© 2009 MLB Advanced Media, L.P. All rights reserved.
It started on Tokyo time. The party raged on in San Juan and Mexico City. It brought sports fans to their feet in Toronto in the middle of March without the benefit of a single puck.
There was drama in Miami, and there was history in San Diego.
Now batting: Los Angeles.
The World Baseball Classic has played out around the globe for a second time now, and the 2009 version has made its mark on baseball's springtime landscape in some ways the inaugural edition of the tournament, held three years prior, didn't or couldn't.
Already, 36 games have been played. An underdog has risen and fallen. Powerful teams have come and gone. Elimination has been staved off, and it has enveloped others in surprising and sudden ways.
It's down to four teams, three games and one champion to be crowned.
Japan, the 2006 winner, and rival Korea advanced from San Diego's Pool 1. The United States and Venezuela join them, having emerged from Miami's Pool 2.
As they gather together at Dodger Stadium this weekend, they're proving just how the world has become one big pool of talent for the game of baseball.
"People ask if they draft 1,500 guys in America each year, how come 40 percent are international players? This is why," said Hall of Famer and Padres executive Dave Winfield, who threw out a ceremonial first pitch at Petco Park on Thursday night. "This is the talent of the world that you see. Each country has a lot of pride, so there is pretty good competition."
That the world will descend upon Dodger Stadium for this occasion is fitting, in that the organization that plays there and the venue itself have been party to many instances of broadening baseball's horizons. From Jackie Robinson in Brooklyn to Fernando Valenzuela to Hideo Nomo in L.A., no other Major League organization has attained as many milestones of progress when it comes to opening the game to the world.
In a four-day weekend that begins with team workouts Friday, the world will be coming to Dodger Stadium.
Venezuela will take on Korea in the first semifinal at 9 p.m. ET Saturday. Then Team USA will make its Classic semifinal debut against defending champion Japan at 8 p.m. ET Sunday.
The victors of those games will meet for the World Baseball Classic title at 9 p.m. ET Monday night at Dodger Stadium.
The 2006 Classic saw Japan defeat Cuba in the final, following victories over Korea and the Dominican Republic, respectively.
It became clear early in the 2009 Classic that things were going to be a little different this time. For one, China -- outscored handily in three losses the first time around -- won a game and competed with its more powerful neighbors. But that quickly became a footnote, because the Dutch upset the Dominican Republic and then did the only thing they could have done to top it -- they did it again to advance to the second round.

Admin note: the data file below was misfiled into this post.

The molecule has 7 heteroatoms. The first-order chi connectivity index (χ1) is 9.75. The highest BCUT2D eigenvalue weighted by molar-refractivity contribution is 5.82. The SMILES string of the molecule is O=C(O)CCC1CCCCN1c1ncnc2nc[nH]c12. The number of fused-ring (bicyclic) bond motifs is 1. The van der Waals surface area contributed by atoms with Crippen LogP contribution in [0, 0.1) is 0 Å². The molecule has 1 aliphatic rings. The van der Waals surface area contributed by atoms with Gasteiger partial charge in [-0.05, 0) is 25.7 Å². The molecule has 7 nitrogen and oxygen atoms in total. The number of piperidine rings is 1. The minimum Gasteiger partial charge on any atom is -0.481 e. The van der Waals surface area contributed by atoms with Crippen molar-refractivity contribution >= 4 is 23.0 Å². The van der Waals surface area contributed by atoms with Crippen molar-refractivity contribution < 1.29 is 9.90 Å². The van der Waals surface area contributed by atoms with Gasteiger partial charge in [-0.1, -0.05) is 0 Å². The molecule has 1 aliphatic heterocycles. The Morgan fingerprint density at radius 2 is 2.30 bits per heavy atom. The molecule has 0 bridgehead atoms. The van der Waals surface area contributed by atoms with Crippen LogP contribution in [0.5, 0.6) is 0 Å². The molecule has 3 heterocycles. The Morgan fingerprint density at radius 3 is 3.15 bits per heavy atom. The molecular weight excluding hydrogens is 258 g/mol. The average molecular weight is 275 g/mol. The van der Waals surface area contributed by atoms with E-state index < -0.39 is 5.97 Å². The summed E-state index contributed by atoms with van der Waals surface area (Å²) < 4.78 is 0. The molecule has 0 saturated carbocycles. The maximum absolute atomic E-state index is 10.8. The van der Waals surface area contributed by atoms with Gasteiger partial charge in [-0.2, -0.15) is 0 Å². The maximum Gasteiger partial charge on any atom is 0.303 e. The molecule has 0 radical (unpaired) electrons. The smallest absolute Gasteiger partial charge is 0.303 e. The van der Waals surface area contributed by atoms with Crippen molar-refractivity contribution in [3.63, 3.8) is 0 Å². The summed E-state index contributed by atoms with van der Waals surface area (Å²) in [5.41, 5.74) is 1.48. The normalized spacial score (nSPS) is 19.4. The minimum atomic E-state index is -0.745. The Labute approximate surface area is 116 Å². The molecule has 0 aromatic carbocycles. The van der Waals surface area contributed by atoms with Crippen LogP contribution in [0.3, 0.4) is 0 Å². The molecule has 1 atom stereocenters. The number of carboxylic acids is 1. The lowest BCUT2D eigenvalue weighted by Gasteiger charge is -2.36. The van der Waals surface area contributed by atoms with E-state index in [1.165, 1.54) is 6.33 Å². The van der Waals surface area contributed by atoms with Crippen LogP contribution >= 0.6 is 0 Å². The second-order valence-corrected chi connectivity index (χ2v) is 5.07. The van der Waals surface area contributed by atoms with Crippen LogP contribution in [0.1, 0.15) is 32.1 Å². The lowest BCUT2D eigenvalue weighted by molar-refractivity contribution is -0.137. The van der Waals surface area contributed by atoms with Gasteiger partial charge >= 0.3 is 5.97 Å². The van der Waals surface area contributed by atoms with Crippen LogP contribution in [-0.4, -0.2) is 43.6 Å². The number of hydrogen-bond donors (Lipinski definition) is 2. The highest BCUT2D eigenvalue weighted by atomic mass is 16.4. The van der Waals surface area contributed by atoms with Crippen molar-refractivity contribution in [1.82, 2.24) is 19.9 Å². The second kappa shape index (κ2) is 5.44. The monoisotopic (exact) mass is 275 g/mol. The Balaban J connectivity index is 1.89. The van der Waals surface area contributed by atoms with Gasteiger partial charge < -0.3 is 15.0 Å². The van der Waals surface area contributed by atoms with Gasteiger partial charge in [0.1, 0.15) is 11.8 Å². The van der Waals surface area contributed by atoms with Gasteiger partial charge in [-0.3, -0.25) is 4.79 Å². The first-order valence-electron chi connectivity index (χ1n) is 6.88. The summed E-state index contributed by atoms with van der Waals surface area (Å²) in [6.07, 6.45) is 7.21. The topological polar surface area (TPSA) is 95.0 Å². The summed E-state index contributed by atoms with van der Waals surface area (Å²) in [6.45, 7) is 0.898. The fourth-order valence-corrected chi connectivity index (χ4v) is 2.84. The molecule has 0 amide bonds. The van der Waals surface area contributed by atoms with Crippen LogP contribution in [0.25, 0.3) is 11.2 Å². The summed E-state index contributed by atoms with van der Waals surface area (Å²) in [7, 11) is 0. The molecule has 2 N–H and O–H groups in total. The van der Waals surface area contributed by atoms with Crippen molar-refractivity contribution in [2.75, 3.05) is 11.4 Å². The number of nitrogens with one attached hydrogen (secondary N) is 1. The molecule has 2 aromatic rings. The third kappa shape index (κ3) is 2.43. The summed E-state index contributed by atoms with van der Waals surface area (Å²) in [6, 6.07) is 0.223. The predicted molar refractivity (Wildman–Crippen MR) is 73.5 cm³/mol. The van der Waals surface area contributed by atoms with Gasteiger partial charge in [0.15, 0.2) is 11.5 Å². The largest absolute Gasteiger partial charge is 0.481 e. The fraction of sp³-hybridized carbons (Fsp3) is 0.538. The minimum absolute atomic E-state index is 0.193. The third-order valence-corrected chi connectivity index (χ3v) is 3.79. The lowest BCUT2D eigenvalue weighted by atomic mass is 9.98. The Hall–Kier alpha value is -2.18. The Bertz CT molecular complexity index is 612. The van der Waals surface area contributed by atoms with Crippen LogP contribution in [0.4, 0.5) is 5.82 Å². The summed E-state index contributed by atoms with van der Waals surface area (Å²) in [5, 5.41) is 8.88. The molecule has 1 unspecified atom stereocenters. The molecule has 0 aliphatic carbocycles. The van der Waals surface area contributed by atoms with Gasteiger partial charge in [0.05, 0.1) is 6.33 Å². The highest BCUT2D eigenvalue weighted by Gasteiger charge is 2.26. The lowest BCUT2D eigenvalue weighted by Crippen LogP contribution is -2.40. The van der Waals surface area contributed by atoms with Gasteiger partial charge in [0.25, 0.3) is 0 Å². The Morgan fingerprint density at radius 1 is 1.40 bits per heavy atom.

Along the way to Los Angeles, Team USA staged a memorable ninth-inning comeback against Puerto Rico for a 6-5 victory that clinched a semifinal berth and set off a wild dogpile on the field at Dolphin Stadium. And, in clinching a spot to defend its title, Japan ousted Cuba, ending an incredible string of success in international play -- this is the first tournament in more than 50 years in which Cuba was unable to reach the finals.
Venezuela comes in having best displayed an entire package through the early rounds, going 6-1 with a lineup studded with All-Stars, a rotation headed by Felix Hernandez and Carlos Silva, and closer Francisco Rodriguez dealing a pair of four-out saves so far.
"We have good chemistry, and no matter who we play, we will come out and play 150 percent and find a way to win," said veteran catcher Henry Blanco.
Meanwhile, Korea and Japan each wound up with 5-2 marks, both their losses coming against each other, while the U.S. managed to get into the final round with a 4-3 record, losing twice to Venezuela but avenging an earlier loss to Puerto Rico with the thriller in Miami on Tuesday.
Team USA's well-documented problem has been keeping players not just on the field but on the roster. While the addition of third baseman Evan Longoria to replace Chipper Jones brings a young, healthy body to the mix, the Americans still have injury issues to overcome.
Now Japan does as well. First baseman Shuichi Murata pulled his right hamstring, pulling up and grabbing at the back of his right leg after hitting a single to right field in Thursday's pool-winning 6-2 victory over Korea. Japan's main power threat, Murata was assisted off the field and will be out for the rest of the tournament.
The Samurai -- as Team Japan is known at home -- will of course soldier on, fully aware of the honor that comes from defending one's world title. Their first step will come against the U.S., which has a four-game winning streak against Japan dating back to the second round of the 2006 Classic.
Japan manager Tatsunori Hara, for one, can't wait.
"We need to catch up with the Major Leagues, and we need to go beyond that, and that was the education and the circumstances of how I played baseball. That was my baseball," said Hara, who said he first heard about American baseball when as a child he read a book about Babe Ruth.
"I have a great deal of respect for American baseball. And here is a great opportunity right in front of me, and I am so excited about that."